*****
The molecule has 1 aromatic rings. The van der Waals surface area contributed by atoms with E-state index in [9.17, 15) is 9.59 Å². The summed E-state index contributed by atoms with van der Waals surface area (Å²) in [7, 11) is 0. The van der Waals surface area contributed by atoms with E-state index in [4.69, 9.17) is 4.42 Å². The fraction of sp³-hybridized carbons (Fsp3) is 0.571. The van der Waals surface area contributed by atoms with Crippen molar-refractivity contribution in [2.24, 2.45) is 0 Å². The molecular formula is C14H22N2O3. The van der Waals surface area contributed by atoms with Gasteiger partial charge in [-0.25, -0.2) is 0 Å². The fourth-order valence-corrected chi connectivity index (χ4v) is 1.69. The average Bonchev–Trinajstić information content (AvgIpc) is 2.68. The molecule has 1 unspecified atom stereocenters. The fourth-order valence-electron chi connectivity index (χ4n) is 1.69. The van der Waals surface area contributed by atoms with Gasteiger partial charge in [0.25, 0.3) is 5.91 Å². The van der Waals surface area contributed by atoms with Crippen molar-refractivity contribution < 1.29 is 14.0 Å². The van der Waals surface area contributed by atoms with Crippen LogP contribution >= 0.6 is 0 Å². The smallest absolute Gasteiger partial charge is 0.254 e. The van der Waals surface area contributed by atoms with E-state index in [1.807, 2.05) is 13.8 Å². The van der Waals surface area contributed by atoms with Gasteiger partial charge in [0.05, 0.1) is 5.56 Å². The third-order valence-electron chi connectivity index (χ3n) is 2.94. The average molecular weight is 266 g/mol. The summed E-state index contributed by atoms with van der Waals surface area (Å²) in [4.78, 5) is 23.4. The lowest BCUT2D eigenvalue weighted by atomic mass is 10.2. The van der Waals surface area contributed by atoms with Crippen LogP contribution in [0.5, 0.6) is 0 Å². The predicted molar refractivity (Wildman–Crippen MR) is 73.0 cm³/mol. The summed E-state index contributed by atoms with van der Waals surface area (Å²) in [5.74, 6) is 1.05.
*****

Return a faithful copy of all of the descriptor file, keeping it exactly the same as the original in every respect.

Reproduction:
The molecule has 1 aromatic rings. The van der Waals surface area contributed by atoms with E-state index in [9.17, 15) is 9.59 Å². The summed E-state index contributed by atoms with van der Waals surface area (Å²) in [7, 11) is 0. The van der Waals surface area contributed by atoms with E-state index in [4.69, 9.17) is 4.42 Å². The fraction of sp³-hybridized carbons (Fsp3) is 0.571. The van der Waals surface area contributed by atoms with Crippen molar-refractivity contribution in [2.24, 2.45) is 0 Å². The molecular formula is C14H22N2O3. The van der Waals surface area contributed by atoms with Gasteiger partial charge in [-0.25, -0.2) is 0 Å². The fourth-order valence-corrected chi connectivity index (χ4v) is 1.69. The average Bonchev–Trinajstić information content (AvgIpc) is 2.68. The molecule has 1 unspecified atom stereocenters. The fourth-order valence-electron chi connectivity index (χ4n) is 1.69. The van der Waals surface area contributed by atoms with Gasteiger partial charge in [0.25, 0.3) is 5.91 Å². The van der Waals surface area contributed by atoms with Crippen molar-refractivity contribution < 1.29 is 14.0 Å². The van der Waals surface area contributed by atoms with Crippen LogP contribution >= 0.6 is 0 Å². The smallest absolute Gasteiger partial charge is 0.254 e. The van der Waals surface area contributed by atoms with E-state index in [1.807, 2.05) is 13.8 Å². The van der Waals surface area contributed by atoms with Gasteiger partial charge in [0.05, 0.1) is 5.56 Å². The third-order valence-electron chi connectivity index (χ3n) is 2.94. The average molecular weight is 266 g/mol. The summed E-state index contributed by atoms with van der Waals surface area (Å²) in [4.78, 5) is 23.4. The lowest BCUT2D eigenvalue weighted by atomic mass is 10.2. The van der Waals surface area contributed by atoms with Crippen LogP contribution in [0.5, 0.6) is 0 Å². The predicted molar refractivity (Wildman–Crippen MR) is 73.0 cm³/mol. The summed E-state index contributed by atoms with van der Waals surface area (Å²) in [5.74, 6) is 1.05.